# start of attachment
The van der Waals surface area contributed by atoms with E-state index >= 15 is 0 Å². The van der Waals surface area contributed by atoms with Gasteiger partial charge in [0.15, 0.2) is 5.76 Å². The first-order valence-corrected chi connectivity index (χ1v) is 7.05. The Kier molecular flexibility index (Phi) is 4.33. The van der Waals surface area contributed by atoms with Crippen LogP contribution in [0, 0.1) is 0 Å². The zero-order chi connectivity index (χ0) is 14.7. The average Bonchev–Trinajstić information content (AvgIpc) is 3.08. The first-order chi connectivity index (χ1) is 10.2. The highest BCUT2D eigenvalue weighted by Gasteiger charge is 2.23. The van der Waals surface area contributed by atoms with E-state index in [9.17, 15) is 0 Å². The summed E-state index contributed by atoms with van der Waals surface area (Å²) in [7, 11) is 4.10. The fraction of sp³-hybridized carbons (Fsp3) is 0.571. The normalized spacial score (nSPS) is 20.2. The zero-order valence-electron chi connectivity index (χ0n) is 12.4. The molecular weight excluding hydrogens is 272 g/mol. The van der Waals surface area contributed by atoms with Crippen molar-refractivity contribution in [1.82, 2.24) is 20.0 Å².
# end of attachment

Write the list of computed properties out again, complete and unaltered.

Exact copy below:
The van der Waals surface area contributed by atoms with E-state index >= 15 is 0 Å². The van der Waals surface area contributed by atoms with Gasteiger partial charge in [0.15, 0.2) is 5.76 Å². The first-order valence-corrected chi connectivity index (χ1v) is 7.05. The Kier molecular flexibility index (Phi) is 4.33. The van der Waals surface area contributed by atoms with Crippen LogP contribution in [0, 0.1) is 0 Å². The zero-order chi connectivity index (χ0) is 14.7. The average Bonchev–Trinajstić information content (AvgIpc) is 3.08. The first-order chi connectivity index (χ1) is 10.2. The highest BCUT2D eigenvalue weighted by Gasteiger charge is 2.23. The van der Waals surface area contributed by atoms with E-state index in [9.17, 15) is 0 Å². The summed E-state index contributed by atoms with van der Waals surface area (Å²) in [7, 11) is 4.10. The fraction of sp³-hybridized carbons (Fsp3) is 0.571. The normalized spacial score (nSPS) is 20.2. The zero-order valence-electron chi connectivity index (χ0n) is 12.4. The molecular weight excluding hydrogens is 272 g/mol. The van der Waals surface area contributed by atoms with Crippen molar-refractivity contribution in [1.82, 2.24) is 20.0 Å².